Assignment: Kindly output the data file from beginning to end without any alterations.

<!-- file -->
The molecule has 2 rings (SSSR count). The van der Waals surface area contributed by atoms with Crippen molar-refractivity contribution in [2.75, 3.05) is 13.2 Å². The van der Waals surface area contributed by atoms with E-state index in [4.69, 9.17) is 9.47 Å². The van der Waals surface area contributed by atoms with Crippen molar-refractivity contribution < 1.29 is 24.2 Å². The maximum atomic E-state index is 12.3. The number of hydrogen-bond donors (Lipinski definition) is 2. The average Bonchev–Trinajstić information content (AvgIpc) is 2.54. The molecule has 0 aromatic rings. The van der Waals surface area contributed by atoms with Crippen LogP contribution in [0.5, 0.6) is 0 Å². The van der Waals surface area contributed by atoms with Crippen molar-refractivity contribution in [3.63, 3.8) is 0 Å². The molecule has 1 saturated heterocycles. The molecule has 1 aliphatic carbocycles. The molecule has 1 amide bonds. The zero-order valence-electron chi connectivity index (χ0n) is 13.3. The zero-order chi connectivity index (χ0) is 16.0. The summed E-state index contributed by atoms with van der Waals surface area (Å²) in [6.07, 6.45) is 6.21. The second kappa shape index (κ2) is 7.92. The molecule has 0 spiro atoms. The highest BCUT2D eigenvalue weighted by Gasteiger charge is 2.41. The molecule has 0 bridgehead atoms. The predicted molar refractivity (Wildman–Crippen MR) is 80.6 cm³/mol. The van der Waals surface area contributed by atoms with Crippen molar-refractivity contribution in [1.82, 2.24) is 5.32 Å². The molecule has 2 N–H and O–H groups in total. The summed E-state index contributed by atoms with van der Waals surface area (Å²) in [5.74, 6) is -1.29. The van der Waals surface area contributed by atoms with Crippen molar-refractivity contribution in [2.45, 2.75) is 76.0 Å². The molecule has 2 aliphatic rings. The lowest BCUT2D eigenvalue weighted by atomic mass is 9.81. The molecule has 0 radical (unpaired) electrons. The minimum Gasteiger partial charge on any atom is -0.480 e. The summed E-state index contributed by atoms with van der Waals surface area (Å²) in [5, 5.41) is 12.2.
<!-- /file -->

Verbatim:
The molecule has 2 rings (SSSR count). The van der Waals surface area contributed by atoms with Crippen molar-refractivity contribution in [2.75, 3.05) is 13.2 Å². The van der Waals surface area contributed by atoms with E-state index in [4.69, 9.17) is 9.47 Å². The van der Waals surface area contributed by atoms with Crippen molar-refractivity contribution < 1.29 is 24.2 Å². The maximum atomic E-state index is 12.3. The number of hydrogen-bond donors (Lipinski definition) is 2. The average Bonchev–Trinajstić information content (AvgIpc) is 2.54. The molecule has 0 aromatic rings. The van der Waals surface area contributed by atoms with Crippen LogP contribution in [0.5, 0.6) is 0 Å². The van der Waals surface area contributed by atoms with Crippen molar-refractivity contribution in [3.63, 3.8) is 0 Å². The molecule has 1 saturated heterocycles. The molecule has 1 aliphatic carbocycles. The molecule has 1 amide bonds. The zero-order valence-electron chi connectivity index (χ0n) is 13.3. The zero-order chi connectivity index (χ0) is 16.0. The summed E-state index contributed by atoms with van der Waals surface area (Å²) in [6.07, 6.45) is 6.21. The second kappa shape index (κ2) is 7.92. The molecule has 0 spiro atoms. The highest BCUT2D eigenvalue weighted by Gasteiger charge is 2.41. The molecule has 0 bridgehead atoms. The predicted molar refractivity (Wildman–Crippen MR) is 80.6 cm³/mol. The van der Waals surface area contributed by atoms with Crippen molar-refractivity contribution in [1.82, 2.24) is 5.32 Å². The molecule has 2 N–H and O–H groups in total. The summed E-state index contributed by atoms with van der Waals surface area (Å²) in [5.74, 6) is -1.29. The van der Waals surface area contributed by atoms with Crippen molar-refractivity contribution in [2.45, 2.75) is 76.0 Å². The molecule has 2 aliphatic rings. The lowest BCUT2D eigenvalue weighted by atomic mass is 9.81. The molecule has 0 radical (unpaired) electrons. The minimum Gasteiger partial charge on any atom is -0.480 e. The summed E-state index contributed by atoms with van der Waals surface area (Å²) in [5, 5.41) is 12.2.